The moment Diana stepped out of that regal glass coach on her wedding morning—"like seeing a butterfly emerge from a chrysalis…" the Emanuels said later, with the endless yards of train magically materializing with her—she had us hook, line and sinker. Unspeakable beauty combined with a sympathetic appeal can do that.
Lady Diana Spencer would become a princess that day and she already looked the part down to every little detail. Her enchanted pouf of a silk taffeta gown (that would influence generations of brides) shimmered in the morning sunlight—the fabric custom woven by the oldest silk weavers in Britain and specially dyed in a shade of palest ivory never to be used again. Trimmed with lace once belonging to Queen Mary, Charles’ great-grandmother, the fitted, intricately beaded bodice showed off Diana's new slim figure. The young bride was cocooned in a gossamer tulle veil of silk made from British farm silkworms just for the occasion. With gusts of wind swooshing it about as if on cue, the nonstop veil glistened with thousands of hand-sewn and hand-knotted mother-of-pearl sequins as Diana prepared for her ascent up the red-carpeted cathedral steps.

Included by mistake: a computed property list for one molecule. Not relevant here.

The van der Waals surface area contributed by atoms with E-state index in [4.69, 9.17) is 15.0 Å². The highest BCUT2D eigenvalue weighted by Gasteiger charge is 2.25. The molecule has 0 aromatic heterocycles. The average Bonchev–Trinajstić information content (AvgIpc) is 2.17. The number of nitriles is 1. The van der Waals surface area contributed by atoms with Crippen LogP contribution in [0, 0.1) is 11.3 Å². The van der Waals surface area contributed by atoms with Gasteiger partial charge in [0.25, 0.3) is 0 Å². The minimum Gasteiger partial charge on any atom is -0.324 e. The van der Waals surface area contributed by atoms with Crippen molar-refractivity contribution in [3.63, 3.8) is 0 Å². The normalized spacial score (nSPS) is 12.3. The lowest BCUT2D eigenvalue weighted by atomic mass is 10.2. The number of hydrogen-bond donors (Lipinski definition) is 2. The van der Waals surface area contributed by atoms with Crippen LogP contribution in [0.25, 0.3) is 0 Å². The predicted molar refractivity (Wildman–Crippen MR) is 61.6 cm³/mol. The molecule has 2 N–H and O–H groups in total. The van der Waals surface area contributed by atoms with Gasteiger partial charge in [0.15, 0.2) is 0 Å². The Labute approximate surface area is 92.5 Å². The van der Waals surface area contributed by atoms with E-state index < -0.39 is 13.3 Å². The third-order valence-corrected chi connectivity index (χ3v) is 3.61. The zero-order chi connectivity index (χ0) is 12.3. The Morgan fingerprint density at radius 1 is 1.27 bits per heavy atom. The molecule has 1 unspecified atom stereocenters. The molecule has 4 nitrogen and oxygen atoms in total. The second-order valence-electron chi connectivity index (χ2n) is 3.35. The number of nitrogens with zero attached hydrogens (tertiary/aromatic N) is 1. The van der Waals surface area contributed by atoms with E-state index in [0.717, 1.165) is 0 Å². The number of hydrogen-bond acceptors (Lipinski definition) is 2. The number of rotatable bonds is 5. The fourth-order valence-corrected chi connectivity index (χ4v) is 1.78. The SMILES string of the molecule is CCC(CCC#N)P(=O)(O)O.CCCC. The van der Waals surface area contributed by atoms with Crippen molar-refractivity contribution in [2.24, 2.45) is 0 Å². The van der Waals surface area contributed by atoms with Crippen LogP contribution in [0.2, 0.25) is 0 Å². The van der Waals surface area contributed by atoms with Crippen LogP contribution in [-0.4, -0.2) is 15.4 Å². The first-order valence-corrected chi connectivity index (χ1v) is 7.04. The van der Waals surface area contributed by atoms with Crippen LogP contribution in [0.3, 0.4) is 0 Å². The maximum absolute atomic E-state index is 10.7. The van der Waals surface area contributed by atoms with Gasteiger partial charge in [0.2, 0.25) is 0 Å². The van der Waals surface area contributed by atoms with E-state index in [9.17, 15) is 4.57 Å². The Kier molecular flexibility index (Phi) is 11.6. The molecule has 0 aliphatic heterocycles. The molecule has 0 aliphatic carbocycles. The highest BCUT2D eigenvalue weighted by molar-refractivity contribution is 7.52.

"Time seemed to stand still as we waited for her to come up the steps," the young designers reported. The Emanuels were in place and prepared to give the bride one last elegant going over before she walked up the long nave of the church into her Never Never Land.
Diana’s "something borrowed" was the Spencer family heirloom diamond tiara; a not so subtle reminder to the world that she was already "royal." (If not "officially" royal by dynastic standards, then certainly of old nobility that knew a thing or two about noblesse oblige.)
Leaving a perfumed trail wherever she moved, her massive bouquet, matching the scale of her gown, was filled with fragrant creame and yellow flowers and greenery from gardens all over England, including (according to the Emanuel’s account in their book, Dress for Diana) gardenias, Mountbatten roses, freesias, Royal Wedding orchids, lily of the valley, miniature ivy, and myrtle from the Isle of Wight.